“We’re really excited about the progress we’ve made these two years, and we owe it all to the faculty that have been engaged from the very beginning,” Hannans said. “It shows the potential it has not just for our campus, but many other campuses and the different approaches you can take.”

Shaping lifelong learning

More than 60 CSUCI faculty members in 18 programs have embraced openCI’s mission. Some have found that stepping away from a textbook has helped their students understand the importance of being lifelong learners.

‘We are all learning together’

In spring 2018, Lauren Fascenda taught two online courses — one on teaching strategies in preschool and early elementary settings, and another on child and adolescent psychological development — using a variety of resources from across the internet, including documents from the California Department of Education and links to TED Talks. Fascenda, a lecturer in Early Childhood Studies, noticed that her students have responded well to assignments outside of a textbook.

“In my ECS/PSY 150 course, I asked my students to find online readings that were of interest to them,” she said. “On the discussion board, they gave their thoughts on what they found and then read their peers’ work. I found this so interesting because in the past, students’ interests about the material wouldn’t have shone through in that way.”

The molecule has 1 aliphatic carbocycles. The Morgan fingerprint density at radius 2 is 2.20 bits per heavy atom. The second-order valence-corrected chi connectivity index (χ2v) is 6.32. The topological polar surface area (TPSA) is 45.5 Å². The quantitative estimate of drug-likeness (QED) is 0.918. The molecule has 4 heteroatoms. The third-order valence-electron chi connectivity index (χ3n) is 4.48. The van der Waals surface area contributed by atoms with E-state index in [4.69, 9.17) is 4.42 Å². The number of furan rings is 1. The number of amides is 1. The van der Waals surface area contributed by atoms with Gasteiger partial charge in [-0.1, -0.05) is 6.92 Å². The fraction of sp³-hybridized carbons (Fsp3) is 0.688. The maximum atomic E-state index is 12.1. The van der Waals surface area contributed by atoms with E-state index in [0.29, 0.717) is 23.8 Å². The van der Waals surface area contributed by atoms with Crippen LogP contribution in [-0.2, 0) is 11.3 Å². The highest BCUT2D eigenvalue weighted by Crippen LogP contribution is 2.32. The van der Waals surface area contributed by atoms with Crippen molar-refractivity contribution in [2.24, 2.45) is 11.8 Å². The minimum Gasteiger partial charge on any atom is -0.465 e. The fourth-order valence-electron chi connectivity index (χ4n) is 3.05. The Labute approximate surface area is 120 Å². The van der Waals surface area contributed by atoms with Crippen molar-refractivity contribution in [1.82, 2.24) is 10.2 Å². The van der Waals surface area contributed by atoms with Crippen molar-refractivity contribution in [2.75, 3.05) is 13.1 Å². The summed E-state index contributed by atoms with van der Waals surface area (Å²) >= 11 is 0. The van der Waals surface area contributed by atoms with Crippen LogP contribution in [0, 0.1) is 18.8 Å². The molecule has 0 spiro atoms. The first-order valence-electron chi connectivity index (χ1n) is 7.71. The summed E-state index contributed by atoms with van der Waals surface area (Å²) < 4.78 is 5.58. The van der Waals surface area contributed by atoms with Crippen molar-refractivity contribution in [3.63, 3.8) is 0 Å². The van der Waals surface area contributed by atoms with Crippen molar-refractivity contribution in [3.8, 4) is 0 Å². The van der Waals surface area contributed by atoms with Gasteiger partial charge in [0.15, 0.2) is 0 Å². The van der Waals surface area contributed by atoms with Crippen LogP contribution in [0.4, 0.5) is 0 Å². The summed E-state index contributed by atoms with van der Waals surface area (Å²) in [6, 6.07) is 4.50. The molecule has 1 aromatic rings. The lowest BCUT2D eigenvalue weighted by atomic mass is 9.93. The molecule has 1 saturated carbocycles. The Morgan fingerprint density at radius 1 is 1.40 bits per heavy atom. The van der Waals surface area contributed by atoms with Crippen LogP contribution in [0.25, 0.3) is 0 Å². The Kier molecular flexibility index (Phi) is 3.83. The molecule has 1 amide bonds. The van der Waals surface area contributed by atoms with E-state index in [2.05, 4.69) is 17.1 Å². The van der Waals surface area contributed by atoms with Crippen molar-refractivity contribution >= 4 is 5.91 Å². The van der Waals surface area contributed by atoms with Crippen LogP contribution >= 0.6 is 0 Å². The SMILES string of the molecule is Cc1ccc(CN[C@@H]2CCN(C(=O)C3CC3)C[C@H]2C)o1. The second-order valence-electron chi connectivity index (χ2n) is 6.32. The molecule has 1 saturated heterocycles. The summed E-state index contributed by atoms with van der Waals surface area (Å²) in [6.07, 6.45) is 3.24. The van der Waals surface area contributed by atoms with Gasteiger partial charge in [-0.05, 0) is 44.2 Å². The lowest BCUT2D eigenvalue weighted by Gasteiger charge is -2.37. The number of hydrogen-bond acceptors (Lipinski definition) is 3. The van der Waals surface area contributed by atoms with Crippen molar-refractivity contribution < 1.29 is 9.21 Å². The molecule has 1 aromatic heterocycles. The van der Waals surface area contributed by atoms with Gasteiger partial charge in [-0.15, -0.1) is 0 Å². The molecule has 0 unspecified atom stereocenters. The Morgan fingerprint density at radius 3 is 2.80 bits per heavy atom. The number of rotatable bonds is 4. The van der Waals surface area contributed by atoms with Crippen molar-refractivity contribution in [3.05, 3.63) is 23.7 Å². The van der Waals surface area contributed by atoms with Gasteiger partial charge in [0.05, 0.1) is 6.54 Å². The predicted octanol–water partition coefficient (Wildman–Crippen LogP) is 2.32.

As she continues to teach these courses, Fascenda hopes to build a library of sources that can help her students refine their information literacy — knowing which sources to trust is a lifelong learning skill.

“The sources we use are convenient and easily accessible — it also means that for faculty we have to be constantly updating our resources and challenging ourselves to find the most up-to-date, relevant and appropriate materials,” Fascenda said. “We’re not just ‘teaching’ our students — we are all learning together.”

‘Explore on their own time’

Nien-Tsu Nancy Chen, an Assistant Professor of Communication, just finished teaching a course on quantitative research methods. Instead of using a textbook that cost $85, she put chapters from five different books on e-reserve at the John Spoor Broome Library, used video tutorials and gave her students a link to a copy of the Literature Review Survival Guide. She quickly found that they appreciated the variety in formats.

“My students embraced the open educational resources, and found them equally as helpful as traditional textbooks,” Chen said. “Some students especially enjoyed the video tutorials and found them easier to process than traditional textbooks.”

Chen says that the access to open educational resources expands students’ understanding on what they take away from their coursework — what they’re learning in class can serve them further than graduation.

“By taking college classes using open educational resources, students are made aware of how many free, quality educational resources are out there in our digital world,” she said. “This would hopefully encourage them to explore these resources on their own time and become lifelong learners.”

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© Spring 2018 / Volume 22 /Number 01 / Bi-annual